While it is becoming quite apparent that the world is making a conscious shift towards renewable energy, the pace of this transition is not fast enough to offset the immense impacts of global economic expansion and population growth, warns the International Energy Agency.
In the IEA’s World Energy Outlook for 2019, which was released on Tuesday, the Paris-based energy policy advisory board said that even though this carbon-neutral transition is important around the world, society remains highly dependent on fossil fuels. Furthermore, the agency warns that things will remain this way unless we start to see sweeping policy changes.
Indeed, the latest data shows that even though alternative energy sources like wind and solar are growing, carbon emissions continue escalate. As a matter of fact, carbon emissions reached an all-time high in 2018; and that will probably continue if we don’t make any changes.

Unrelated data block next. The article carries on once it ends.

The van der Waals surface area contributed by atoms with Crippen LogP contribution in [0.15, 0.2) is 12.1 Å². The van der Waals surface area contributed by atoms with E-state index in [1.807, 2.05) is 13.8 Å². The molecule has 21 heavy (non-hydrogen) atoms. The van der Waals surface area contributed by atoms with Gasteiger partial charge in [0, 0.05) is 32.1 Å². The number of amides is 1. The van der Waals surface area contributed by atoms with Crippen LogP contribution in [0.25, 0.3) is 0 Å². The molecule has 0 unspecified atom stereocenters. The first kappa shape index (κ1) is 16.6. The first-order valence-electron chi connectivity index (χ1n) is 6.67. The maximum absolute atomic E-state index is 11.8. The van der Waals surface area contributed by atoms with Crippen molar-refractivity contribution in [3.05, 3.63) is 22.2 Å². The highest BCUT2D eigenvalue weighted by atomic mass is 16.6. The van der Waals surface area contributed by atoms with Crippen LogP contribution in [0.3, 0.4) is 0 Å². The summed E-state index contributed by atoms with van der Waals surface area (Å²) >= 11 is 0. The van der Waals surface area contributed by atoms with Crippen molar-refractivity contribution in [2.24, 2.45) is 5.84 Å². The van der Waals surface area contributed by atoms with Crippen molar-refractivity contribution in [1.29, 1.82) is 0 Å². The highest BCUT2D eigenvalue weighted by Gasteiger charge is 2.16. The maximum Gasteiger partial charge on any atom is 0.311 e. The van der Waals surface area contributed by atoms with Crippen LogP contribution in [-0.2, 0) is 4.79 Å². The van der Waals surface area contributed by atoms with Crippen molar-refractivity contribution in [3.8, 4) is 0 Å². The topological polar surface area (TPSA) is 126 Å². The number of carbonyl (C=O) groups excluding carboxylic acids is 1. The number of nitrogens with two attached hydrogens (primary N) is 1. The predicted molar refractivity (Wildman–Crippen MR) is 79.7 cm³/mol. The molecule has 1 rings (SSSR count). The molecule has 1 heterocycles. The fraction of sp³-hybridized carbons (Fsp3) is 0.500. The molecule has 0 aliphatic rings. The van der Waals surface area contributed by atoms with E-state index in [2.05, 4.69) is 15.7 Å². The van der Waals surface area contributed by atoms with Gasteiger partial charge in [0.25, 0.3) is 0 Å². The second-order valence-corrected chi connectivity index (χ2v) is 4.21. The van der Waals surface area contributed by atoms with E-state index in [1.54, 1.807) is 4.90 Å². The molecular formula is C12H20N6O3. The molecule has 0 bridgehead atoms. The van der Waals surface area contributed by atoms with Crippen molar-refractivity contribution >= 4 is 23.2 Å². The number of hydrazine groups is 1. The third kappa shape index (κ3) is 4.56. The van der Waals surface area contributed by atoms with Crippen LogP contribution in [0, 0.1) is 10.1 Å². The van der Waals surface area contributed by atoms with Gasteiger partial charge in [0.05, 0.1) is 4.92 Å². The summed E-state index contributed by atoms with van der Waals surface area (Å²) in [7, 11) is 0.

Of course, making these changes are going to require more than just recognizing the problem. The report specifically notes that governments around the world will have to “take a hard, evidence-based look at where they stand and the implications of the choices they make.”
That in mind, the IEA has chosen not to attempt at making any predictions about energy consumption over the next two or three decades. Instead the IEA has identified three possible scenarios that could result in three different outcomes. First of all, if we retain our current policies, what can we likely expect to see in terms of environmental impact. Secondly, the IEA theorized what might be possible if we factor in the energy-related policy decisions we have already announced. Finally, the IEA wonders at developing a sustainable framework for 100 percent compliance to energy goals.